- Liberty Fund Network
About this week's guest:
About ideas and people mentioned in this podcast:Books:
Podcasts and Blogs:
Podcast Episode Highlights
|Intro. New book is in Greenwood Press Series, book price high, not Don's choice. Authors typically get only a fraction of a book's price because of marketing, etc. Writing goal was to be concise, clear, accessible. Quip: "I would have written you a short letter but I didn't have the time"--editing takes effort. Book is overview of globalization debate.
|Fundamentals of trade, trade makes us wealthy. Tendency is to see trade in goods as moving stuff around, better to have stuff you like and can't make. But that ignores the role of division of labor, specialization, increasing the size of the pie. Adam Smith, and David Ricardo. Smith's full title, asks what causes the wealth of nations. Wealth is created by division of labor and specialization in opening chapters. Observed that it causes wealth, 1. by reducing time spent moving task to task; 2. repetition increases skill; 3. specialization makes it more likely that machines will be invented, which releases human labor. Is that a negative, as opposed to craftsmen, unemployed? Foreign v. domestic labor. Ultimate resource is human labor; economizing on it makes us better off. Ricardo, principle of comparative advantage, Paul Samuelson said of it that it's the one thing in economics that is both true and non-obvious. Boudreaux's book's goal is to explain it. If Joe can do something at a lower cost than Sam, then Joe should specialize in doing that and Sam the other thing; and they should trade. They should do this even if Joe can do both things better than Sam. Kathy runs errands across campus to deliver documents, sacrificing less than department chairman would, even if it takes her more time because her legs aren't as long. How much of what you consume could you have produced? the people in your town? Virtually nothing. All around us in modern society.
|Smith-Ricardo interface, Buchanan and Yong Yoon's paper. Not all equally good at all tasks, so it matters how people get allocated to tasks. Most effective is to have people do what they are most productive at, where "most productive" doesn't mean what you are best at, but who has the lowest opportunity costs, what you forego. That's the Ricardian insight, size of pie today. That specialization gives rise to capital, and thus induces growth, Smith's insight. People who are put out of work, either by trade or application of machinery, both of which do the same things: make us wealthier but harm a particular group of people who are put out of work for a while. Boudreaux: that's the wrong language, but why? Time perspective. "Trade hurts some people"--e.g., the steel worker--misses the fact that the job the steel worker lost would not have existed had it not been for trade. Blog: man loses wife, who leaves him for another man. In a longer time perspective, he probably won the wife to begin with from some other man, so do we say that love has good sides and bad sides? Change inherently has unanticipated surprises, some good, some bad. Buy land in Montana and live without much trade, can forget about currency values, etc.; won't be buffeted by economic change. But can't escape change in weather; and either way you'll be dirt poor. And maybe dead. Jim Buchanan, constitutional bargain: agree to become part of this worldwide exchange nexus, and we get wealth that would otherwise be impossible. What we give up, our willingness to play by the rules: consumer sovereignty and entrepreneurial dynamism are critical to driving economic growth and material prosperity. We agree to adjust ourselves. In any one case, you can defect. Seems like a noble thing, John Edwards, Republicans as well; but if everyone does it there would be no growing prosperous society. Playing by the rules means you do not stop consumers from taking better deals.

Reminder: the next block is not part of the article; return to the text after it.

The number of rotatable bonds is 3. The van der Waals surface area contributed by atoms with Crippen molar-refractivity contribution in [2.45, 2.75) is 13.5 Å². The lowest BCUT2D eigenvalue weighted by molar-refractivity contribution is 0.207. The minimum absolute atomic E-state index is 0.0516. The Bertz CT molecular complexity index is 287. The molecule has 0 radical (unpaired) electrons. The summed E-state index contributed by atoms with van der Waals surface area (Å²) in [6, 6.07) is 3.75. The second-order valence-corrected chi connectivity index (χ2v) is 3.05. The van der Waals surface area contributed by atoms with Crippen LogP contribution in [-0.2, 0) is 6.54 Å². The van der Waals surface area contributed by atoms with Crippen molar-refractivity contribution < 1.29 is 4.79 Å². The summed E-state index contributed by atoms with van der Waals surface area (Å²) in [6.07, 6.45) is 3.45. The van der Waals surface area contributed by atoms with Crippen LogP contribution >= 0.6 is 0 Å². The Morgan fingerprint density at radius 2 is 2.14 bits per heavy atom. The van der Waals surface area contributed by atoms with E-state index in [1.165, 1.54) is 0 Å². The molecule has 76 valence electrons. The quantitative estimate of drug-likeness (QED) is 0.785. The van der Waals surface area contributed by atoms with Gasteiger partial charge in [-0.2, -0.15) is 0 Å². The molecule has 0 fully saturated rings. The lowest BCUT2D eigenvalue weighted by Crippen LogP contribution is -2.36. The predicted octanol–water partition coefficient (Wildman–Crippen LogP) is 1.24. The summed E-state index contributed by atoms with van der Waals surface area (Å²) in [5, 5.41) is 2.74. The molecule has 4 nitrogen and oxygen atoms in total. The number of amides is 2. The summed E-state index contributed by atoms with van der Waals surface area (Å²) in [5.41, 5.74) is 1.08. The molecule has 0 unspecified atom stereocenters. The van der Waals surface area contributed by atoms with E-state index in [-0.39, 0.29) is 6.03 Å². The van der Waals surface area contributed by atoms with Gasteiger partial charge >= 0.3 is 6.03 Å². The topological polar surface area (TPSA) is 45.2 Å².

|Not much opportunity to be a blacksmith outside Williamsburg, rural areas. Our emotions and our pocketbooks get tied up in these issues. Don't want to minimize the challenges, but what sustains our quality of life is this nexus of exchange, opportunity to interact by specializing. It has nothing to do with national borders. If dieting becomes the rage, candymakers can take the hit; has nothing to do with [international] trade. Trade is just another example of it. Most of us accept that there are times when we are going to be hurt. Tenured professors--people sometimes argue that they can say free trade is good only because their jobs are not at risk. Should anyone with a stake in the matter not be allowed to comment on trade because trade might up-end their jobs? Have to look at the arguments, not who is making the arguments. Podcasts are alternative to classrooms, so even tenured professors face competition.
|National borders. Manuel Ayau: If in 1988, it was good for Vaclav in Prague, western Czechoslovakia, to trade with Vladimir in eastern Czechoslovakia, is it any less important for the same Vaclav to trade with the same Vladimir now that the country is split in two? The economic relevance of political borders is zero. Governments are notoriously prone to protect. Hong Kong though has largely practiced free trade. United States itself is a gigantic free trade zone, 13 original states were a free trade zone. Why does the optimum amount of specialization occur between national political boundaries?